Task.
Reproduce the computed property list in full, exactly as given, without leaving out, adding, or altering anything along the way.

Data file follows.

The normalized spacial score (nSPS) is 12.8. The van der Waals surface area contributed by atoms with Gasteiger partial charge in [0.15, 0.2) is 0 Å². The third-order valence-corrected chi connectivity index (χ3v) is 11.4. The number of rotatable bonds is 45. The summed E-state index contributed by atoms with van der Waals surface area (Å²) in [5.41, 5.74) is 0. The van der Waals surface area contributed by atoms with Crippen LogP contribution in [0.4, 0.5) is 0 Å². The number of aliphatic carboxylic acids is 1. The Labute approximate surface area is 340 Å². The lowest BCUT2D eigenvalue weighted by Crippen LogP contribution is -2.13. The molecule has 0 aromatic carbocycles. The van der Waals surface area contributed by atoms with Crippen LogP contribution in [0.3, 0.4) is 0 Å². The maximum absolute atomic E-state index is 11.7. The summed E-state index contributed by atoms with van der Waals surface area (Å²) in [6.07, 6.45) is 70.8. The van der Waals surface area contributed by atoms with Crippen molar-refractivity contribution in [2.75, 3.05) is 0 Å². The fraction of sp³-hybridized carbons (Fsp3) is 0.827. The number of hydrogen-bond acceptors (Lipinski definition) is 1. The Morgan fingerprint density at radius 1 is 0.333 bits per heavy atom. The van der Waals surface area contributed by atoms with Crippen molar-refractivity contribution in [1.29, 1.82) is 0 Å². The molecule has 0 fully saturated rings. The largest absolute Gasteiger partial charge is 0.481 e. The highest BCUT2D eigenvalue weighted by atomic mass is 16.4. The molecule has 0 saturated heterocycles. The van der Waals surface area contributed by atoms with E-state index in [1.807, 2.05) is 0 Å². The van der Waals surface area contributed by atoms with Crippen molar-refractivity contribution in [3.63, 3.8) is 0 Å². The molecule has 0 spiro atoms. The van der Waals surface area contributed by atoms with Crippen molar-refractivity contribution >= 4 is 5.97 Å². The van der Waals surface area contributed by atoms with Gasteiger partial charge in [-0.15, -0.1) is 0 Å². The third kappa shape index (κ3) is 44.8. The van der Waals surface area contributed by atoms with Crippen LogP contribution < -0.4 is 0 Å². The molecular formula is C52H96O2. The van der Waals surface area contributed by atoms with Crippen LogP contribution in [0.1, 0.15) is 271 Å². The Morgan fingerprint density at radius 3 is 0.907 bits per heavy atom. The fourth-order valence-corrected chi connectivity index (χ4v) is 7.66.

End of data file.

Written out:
The normalized spacial score (nSPS) is 12.8. The van der Waals surface area contributed by atoms with Gasteiger partial charge in [0.15, 0.2) is 0 Å². The third-order valence-corrected chi connectivity index (χ3v) is 11.4. The number of rotatable bonds is 45. The summed E-state index contributed by atoms with van der Waals surface area (Å²) in [5.41, 5.74) is 0. The van der Waals surface area contributed by atoms with Crippen LogP contribution in [0.4, 0.5) is 0 Å². The number of aliphatic carboxylic acids is 1. The Labute approximate surface area is 340 Å². The lowest BCUT2D eigenvalue weighted by Crippen LogP contribution is -2.13. The molecule has 0 aromatic carbocycles. The van der Waals surface area contributed by atoms with Crippen LogP contribution in [0.3, 0.4) is 0 Å². The maximum absolute atomic E-state index is 11.7. The summed E-state index contributed by atoms with van der Waals surface area (Å²) in [6.07, 6.45) is 70.8. The van der Waals surface area contributed by atoms with Crippen molar-refractivity contribution in [2.75, 3.05) is 0 Å². The fraction of sp³-hybridized carbons (Fsp3) is 0.827. The number of hydrogen-bond acceptors (Lipinski definition) is 1. The Morgan fingerprint density at radius 1 is 0.333 bits per heavy atom. The van der Waals surface area contributed by atoms with Crippen molar-refractivity contribution in [1.29, 1.82) is 0 Å². The molecule has 0 fully saturated rings. The largest absolute Gasteiger partial charge is 0.481 e. The highest BCUT2D eigenvalue weighted by atomic mass is 16.4. The molecule has 0 saturated heterocycles. The van der Waals surface area contributed by atoms with E-state index in [1.807, 2.05) is 0 Å². The van der Waals surface area contributed by atoms with Crippen molar-refractivity contribution in [3.63, 3.8) is 0 Å². The molecule has 0 spiro atoms. The van der Waals surface area contributed by atoms with Crippen molar-refractivity contribution >= 4 is 5.97 Å². The van der Waals surface area contributed by atoms with Gasteiger partial charge in [-0.15, -0.1) is 0 Å². The third kappa shape index (κ3) is 44.8. The van der Waals surface area contributed by atoms with Crippen LogP contribution < -0.4 is 0 Å². The molecular formula is C52H96O2. The van der Waals surface area contributed by atoms with Crippen LogP contribution in [0.1, 0.15) is 271 Å². The Morgan fingerprint density at radius 3 is 0.907 bits per heavy atom. The fourth-order valence-corrected chi connectivity index (χ4v) is 7.66.